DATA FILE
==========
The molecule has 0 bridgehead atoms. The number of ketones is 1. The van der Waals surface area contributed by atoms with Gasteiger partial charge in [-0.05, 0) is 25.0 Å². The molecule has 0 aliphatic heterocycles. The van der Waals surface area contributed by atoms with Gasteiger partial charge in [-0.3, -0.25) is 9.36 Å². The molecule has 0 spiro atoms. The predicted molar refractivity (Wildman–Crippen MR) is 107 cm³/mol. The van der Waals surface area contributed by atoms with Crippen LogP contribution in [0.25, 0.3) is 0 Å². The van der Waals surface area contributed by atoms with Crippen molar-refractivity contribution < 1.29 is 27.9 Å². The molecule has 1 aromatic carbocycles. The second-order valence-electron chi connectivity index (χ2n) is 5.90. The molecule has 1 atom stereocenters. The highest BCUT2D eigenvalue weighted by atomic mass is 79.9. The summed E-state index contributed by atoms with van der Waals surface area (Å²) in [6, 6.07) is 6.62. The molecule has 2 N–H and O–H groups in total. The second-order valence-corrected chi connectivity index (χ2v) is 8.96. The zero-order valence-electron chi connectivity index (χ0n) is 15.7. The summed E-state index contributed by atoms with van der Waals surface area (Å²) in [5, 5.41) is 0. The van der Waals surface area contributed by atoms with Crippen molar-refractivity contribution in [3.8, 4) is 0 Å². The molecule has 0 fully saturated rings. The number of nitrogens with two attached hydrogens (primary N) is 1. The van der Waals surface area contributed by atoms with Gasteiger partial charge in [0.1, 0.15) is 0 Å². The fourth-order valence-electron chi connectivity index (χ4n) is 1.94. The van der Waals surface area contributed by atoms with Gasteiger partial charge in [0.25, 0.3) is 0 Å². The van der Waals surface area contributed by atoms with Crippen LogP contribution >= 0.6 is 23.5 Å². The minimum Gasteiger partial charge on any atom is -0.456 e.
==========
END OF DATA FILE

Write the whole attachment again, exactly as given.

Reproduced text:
The molecule has 0 bridgehead atoms. The number of ketones is 1. The van der Waals surface area contributed by atoms with Gasteiger partial charge in [-0.05, 0) is 25.0 Å². The molecule has 0 aliphatic heterocycles. The van der Waals surface area contributed by atoms with Gasteiger partial charge in [-0.3, -0.25) is 9.36 Å². The molecule has 0 spiro atoms. The predicted molar refractivity (Wildman–Crippen MR) is 107 cm³/mol. The van der Waals surface area contributed by atoms with Crippen LogP contribution in [0.25, 0.3) is 0 Å². The van der Waals surface area contributed by atoms with Crippen molar-refractivity contribution < 1.29 is 27.9 Å². The molecule has 1 aromatic carbocycles. The second-order valence-electron chi connectivity index (χ2n) is 5.90. The molecule has 1 atom stereocenters. The highest BCUT2D eigenvalue weighted by atomic mass is 79.9. The summed E-state index contributed by atoms with van der Waals surface area (Å²) in [6, 6.07) is 6.62. The molecule has 2 N–H and O–H groups in total. The second-order valence-corrected chi connectivity index (χ2v) is 8.96. The zero-order valence-electron chi connectivity index (χ0n) is 15.7. The summed E-state index contributed by atoms with van der Waals surface area (Å²) in [5, 5.41) is 0. The van der Waals surface area contributed by atoms with Crippen molar-refractivity contribution in [3.8, 4) is 0 Å². The molecule has 0 fully saturated rings. The number of nitrogens with two attached hydrogens (primary N) is 1. The van der Waals surface area contributed by atoms with Gasteiger partial charge in [0.1, 0.15) is 0 Å². The fourth-order valence-electron chi connectivity index (χ4n) is 1.94. The van der Waals surface area contributed by atoms with Gasteiger partial charge in [0.25, 0.3) is 0 Å². The van der Waals surface area contributed by atoms with Crippen LogP contribution >= 0.6 is 23.5 Å². The minimum Gasteiger partial charge on any atom is -0.456 e.